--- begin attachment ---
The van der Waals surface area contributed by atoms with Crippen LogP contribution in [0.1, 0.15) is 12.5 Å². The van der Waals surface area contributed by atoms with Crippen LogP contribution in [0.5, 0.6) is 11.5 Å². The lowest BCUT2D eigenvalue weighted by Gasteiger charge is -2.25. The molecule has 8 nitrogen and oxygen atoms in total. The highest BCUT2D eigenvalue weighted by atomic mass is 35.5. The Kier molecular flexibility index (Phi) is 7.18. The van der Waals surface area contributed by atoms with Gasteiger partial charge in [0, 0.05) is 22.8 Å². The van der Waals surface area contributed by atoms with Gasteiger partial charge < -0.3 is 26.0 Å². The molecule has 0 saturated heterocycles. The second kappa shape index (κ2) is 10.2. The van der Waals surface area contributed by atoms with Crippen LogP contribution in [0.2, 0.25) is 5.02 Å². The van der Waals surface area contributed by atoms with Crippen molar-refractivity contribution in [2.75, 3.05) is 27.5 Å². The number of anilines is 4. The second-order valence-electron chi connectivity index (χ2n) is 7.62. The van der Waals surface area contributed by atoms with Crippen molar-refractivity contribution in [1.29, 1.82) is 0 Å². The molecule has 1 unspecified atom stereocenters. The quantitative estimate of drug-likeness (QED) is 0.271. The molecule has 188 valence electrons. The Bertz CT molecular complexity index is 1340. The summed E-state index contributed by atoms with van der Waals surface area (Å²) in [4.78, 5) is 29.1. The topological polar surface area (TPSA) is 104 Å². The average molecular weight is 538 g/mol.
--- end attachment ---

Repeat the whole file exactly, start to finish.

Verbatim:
The van der Waals surface area contributed by atoms with Crippen LogP contribution in [0.1, 0.15) is 12.5 Å². The van der Waals surface area contributed by atoms with Crippen LogP contribution in [0.5, 0.6) is 11.5 Å². The lowest BCUT2D eigenvalue weighted by Gasteiger charge is -2.25. The molecule has 8 nitrogen and oxygen atoms in total. The highest BCUT2D eigenvalue weighted by atomic mass is 35.5. The Kier molecular flexibility index (Phi) is 7.18. The van der Waals surface area contributed by atoms with Gasteiger partial charge in [0, 0.05) is 22.8 Å². The van der Waals surface area contributed by atoms with Gasteiger partial charge < -0.3 is 26.0 Å². The molecule has 0 saturated heterocycles. The second kappa shape index (κ2) is 10.2. The van der Waals surface area contributed by atoms with Crippen LogP contribution in [0.2, 0.25) is 5.02 Å². The van der Waals surface area contributed by atoms with Crippen molar-refractivity contribution in [2.75, 3.05) is 27.5 Å². The number of anilines is 4. The second-order valence-electron chi connectivity index (χ2n) is 7.62. The van der Waals surface area contributed by atoms with Crippen molar-refractivity contribution in [1.29, 1.82) is 0 Å². The molecule has 1 unspecified atom stereocenters. The quantitative estimate of drug-likeness (QED) is 0.271. The molecule has 188 valence electrons. The Bertz CT molecular complexity index is 1340. The summed E-state index contributed by atoms with van der Waals surface area (Å²) in [4.78, 5) is 29.1. The topological polar surface area (TPSA) is 104 Å². The average molecular weight is 538 g/mol.